Day three of the 2015 eZ Conference in New York will see digital UX crusader Karen McGrane dissect her latest thoughts on digital trends, particularly adaptive content. McGrane, who has lead major redesigns of websites like The New York Times and The Atlantic, is a sought-after speaker for her entertaining delivery and trenchant insight. For proof, check out Karen’s re\VISION Boston talk from last year.
We caught up with Karen before her Design Management class, which she teaches at the School of Visual Arts in Manhattan. In this excerpted interview, we discuss the implications of adaptive content and why she continues to give talks at eZ events. In the full interview, now available on eZ’s Medium profile, we delve into what makes ProPublica’s website awesome, and why we should still get hot and bothered by the term “information architecture."
Since your last talk with eZ in 2014, what has changed with adaptive content?
The talk that I’m going to give is a little more nuanced perspective on some of the benefits and drawbacks of adaptive content. What has changed in the last year or so is that adaptive content has been picked up as a buzzword, especially in the content marketing world.
There’s a lot of enthusiasm for the idea of being able to create more adaptive experiences, but I don’t think that enthusiasm is always tempered by a realistic point of view on how much effort is required to do adaptive content well.
I have gotten the sense that a lot of people equate it essentially to magic, that you’re just going to wave your adaptive magic wand over your content, and then everything will be exactly what the customer wanted.
I think there are a lot of limitations there. While I’m one of the web’s leading advocates for adaptive content, in many scenarios it is either not necessary or more risky than some other solutions. My goal with this talk is to unpack what does adaptive mean: why do people want to use adaptive? What are some of the scenarios under which adaptive makes sense? When does it not make sense?
When is an adaptive approach required?
In my talk, I outline three different scenarios where people may want to use adaptive solutions—and explain that what we can know is almost always an inadequate proxy for what we wish we could know.
One scenario for adaptive is truly device-specific targeting, where you are attempting to tailor the design or the content so that it’s different depending on the device someone has. My argument around device-specific-tailoring is that in most cases—in virtually every case—it’s not necessary. When people talk about wanting to do device-specific-targeting, what they’re actually doing is using device as a proxy for context.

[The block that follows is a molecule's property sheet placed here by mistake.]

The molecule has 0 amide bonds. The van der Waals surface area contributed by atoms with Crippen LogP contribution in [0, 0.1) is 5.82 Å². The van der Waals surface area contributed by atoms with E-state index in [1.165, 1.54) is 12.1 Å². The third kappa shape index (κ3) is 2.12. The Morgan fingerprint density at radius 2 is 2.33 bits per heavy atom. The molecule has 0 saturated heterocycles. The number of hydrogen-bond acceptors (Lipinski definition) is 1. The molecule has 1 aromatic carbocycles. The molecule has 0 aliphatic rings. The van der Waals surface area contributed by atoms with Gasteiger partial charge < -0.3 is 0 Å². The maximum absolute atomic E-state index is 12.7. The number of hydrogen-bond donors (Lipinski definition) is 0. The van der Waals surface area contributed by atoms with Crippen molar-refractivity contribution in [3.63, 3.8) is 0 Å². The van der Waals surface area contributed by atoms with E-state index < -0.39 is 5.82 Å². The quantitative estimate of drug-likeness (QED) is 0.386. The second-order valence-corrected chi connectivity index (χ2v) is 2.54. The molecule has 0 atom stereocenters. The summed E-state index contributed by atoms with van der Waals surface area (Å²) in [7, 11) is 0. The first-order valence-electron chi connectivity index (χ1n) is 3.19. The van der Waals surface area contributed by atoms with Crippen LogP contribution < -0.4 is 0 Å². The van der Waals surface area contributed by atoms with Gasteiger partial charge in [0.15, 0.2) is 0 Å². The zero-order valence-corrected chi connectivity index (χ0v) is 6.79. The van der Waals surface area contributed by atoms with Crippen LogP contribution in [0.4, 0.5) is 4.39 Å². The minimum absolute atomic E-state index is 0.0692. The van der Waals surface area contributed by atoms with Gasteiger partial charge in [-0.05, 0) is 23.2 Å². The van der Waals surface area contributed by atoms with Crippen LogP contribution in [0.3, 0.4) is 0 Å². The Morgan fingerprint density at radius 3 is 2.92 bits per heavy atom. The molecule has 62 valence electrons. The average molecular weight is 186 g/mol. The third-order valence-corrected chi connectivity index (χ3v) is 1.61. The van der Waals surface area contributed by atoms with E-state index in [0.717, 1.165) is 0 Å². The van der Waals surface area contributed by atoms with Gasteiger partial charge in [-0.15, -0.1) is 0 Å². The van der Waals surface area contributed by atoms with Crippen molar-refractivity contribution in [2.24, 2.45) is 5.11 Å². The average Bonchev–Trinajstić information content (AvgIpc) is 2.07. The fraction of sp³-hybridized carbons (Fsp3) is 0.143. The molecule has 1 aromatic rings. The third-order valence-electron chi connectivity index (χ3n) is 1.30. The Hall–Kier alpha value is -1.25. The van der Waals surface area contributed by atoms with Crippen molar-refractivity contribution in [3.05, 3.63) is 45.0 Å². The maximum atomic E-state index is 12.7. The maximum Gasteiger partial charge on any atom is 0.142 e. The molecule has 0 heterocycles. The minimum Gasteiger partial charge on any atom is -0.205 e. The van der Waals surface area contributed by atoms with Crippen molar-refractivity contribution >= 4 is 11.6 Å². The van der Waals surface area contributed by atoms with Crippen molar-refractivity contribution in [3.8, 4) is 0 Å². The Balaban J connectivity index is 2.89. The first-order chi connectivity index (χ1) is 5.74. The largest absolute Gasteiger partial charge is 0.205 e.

My argument is that device is always an inaccurate proxy for context. You will never be able to glean what the user wants or what their intent is or what their context is from the type of device that they have in their hand. You might be able to glean some of that from other variables.
So contextual targeting is the second scenario under which you may talk about adaptive solutions. You want to know the user’s context so you can tailor the experience, and so you attempt to determine that from information you can get from the device. That may be the device’s location, it may be the time of day, it might be other variables that you can pull out of the sensors of that device. I have one example that talks about using the velocity that the device is going as a proxy for knowing the the user is in a car.
However, those are, in almost all cases, pretty inadequate proxies for genuine user context. When I talk about adaptive being used to support contextual targeting, I talk about it as a worthwhile goal, and you should try to do that if that’s what you really need to do, but you have to assume that whatever variables you are using as a proxy for context are always going to be somewhat inaccurate. But it’s better to use truly contextual variables like location to support adaptive solutions than trying to make assumptions based on device type.